Letter to the Court Re: Floyd v. City of New York

Letter to the Court Re: Floyd v. City of New York

August 7, 2015
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Dear Judge Torres: 
 
We write in connection with the Monitor's submission earlier today of revised Patrol Guide Section 212-11 ("PG 212-11") for this Court's review and approval. While Plaintiffs do not object to PG 212-11 as far as it goes, we reserve Plaintiffs' right to develop further reforms through the ongoing remedial process related to but not directly addressed by this particular Patrol Guide section. Specifically, we reserve Plaintiffs' right to develop two reforms: (1) a meaningful stop receipt that, at a minimum, ensures each person stopped receives accurate information identifying the officer who initiated the encounter, that officer's purported justification for the stop, and information about filing a complaint; and (2) a means of documenting street encounters that officers believe or claim constitute a request for information ("Level 1") or common law right of inquiry ("Level 2") under People v. De Bour, 40 N.Y.2d 210 (N.Y. 1976), and its progeny.
 
PG 212-11 contains the NYPD's written policy on the stop and frisk tactic and it includes instruction on Level 1 and 2 encounters. PG 212-11 currently requires officers to provide members of the public who have been stopped but not arrested a "What is a Stop" (PG383-153) tear-off card. See PG 212-11 ΒΆ 17(b). As the Monitor has explained, this form is part of an NYPD pilot program and he has submitted PG383-153 as information only, not for the Court's approval; further work remains to be done. We see limitations to this pilot form, including without limitation that there is no mechanism to ensure the accuracy of what officers include on the tear-off receipt. PG 212-11 further directs officers to record stops in a Stop, Question and Frisk Report Worksheet (PG 212-11 at 7), but it does not provide a mechanism for documenting Level 1 and 2 encounters.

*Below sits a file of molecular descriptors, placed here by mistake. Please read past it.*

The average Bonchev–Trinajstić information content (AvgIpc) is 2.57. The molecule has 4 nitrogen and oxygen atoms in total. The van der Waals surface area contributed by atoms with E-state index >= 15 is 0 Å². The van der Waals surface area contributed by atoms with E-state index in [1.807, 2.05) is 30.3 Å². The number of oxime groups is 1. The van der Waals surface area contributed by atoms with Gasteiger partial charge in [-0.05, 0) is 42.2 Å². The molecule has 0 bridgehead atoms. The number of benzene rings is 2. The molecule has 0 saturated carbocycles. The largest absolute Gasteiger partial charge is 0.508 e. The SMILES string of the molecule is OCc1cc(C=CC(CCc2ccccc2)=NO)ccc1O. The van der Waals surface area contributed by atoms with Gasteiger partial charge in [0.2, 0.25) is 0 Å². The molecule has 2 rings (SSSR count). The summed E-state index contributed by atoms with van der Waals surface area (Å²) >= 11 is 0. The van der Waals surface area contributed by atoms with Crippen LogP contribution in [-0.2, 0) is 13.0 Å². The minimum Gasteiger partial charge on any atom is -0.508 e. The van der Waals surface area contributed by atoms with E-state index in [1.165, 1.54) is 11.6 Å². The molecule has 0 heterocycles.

We believe the provision of an improved stop receipt to all persons stopped and documentation of Level 1 and 2 encounters are reforms that will be necessary to bring the NYPD' s stop and frisk practice into compliance with the Constitution. Evidence in the Floyd trial showed that officers can and unfortunately do refuse to provide their badge numbers to people stopped. See e.g. Floyd v. City of New York, 959 F. Supp. 2d 540, 625-6 (S.D.N.Y. 213) (Officers who stopped Leroy Downs refused to provide their badge numbers, failed to complete a UF-250 and were not disciplined for that failure). Compare PG383-153 (providing a blank space for officers to input their identifying information). Sometimes "officers misunderstand what constitutes a stop", id. at 616, and such a misunderstanding "likely leads some officers not to prepare [ stop reports] in cases when they wrongly conclude that the encounter did not rise to the level of a stop." Id. And sometimes officers refuse or otherwise fail to document encounters that clearly do rise to the level of a stop. Id. at n.374; id. at 636-7 (Nicholas Peart April 13, 2011 stop found unconstitutional; no UF-250); id. at 644-6 & n.623 (Lalit Clarkson stop found unconstitutional; no UF-250). Indeed, an internal NYPD audit disclosed in the Monitor's first status report suggests a continuing problem with officers failing to document all stops. Dkt # 513 at 49-50. An improved and routinely disseminated stop receipt would enable the public to expose potentially problematic behaviors and would enable auditing to determine whether and when more training is necessary to encourage accountability. Documentation of Level 1 and 2 encounters would permit a more comprehensive assessment of stop activity. These two reforms, if sufficiently developed and effectively implemented, would operate in tandem to create a monitoring system that ensures officer stop conduct is constitutional. 
 
We are hopeful that we can work with the City of New York and the Monitor to develop these reforms. We believe these reforms can and should be developed beyond the contours of PG 212-11. By not challenging PG 212-11, we do not waive the right to develop them.
 
Thank you for your time and consideration.
 
Respectfully submitted,
 
Jenn Rolnick Borchetta
DEMOS
 
Darius Charney 
Baher Azmy 
Somalia Samuel 
CENTER FOR CONSTITUTIONAL RIGHTS 
 
Jonathan Moore 
Joshua Moskovitz 
BELDOCK LEVINE & HOFFMAN LLP 
Counsel for the Floyd plaintiffs 
 
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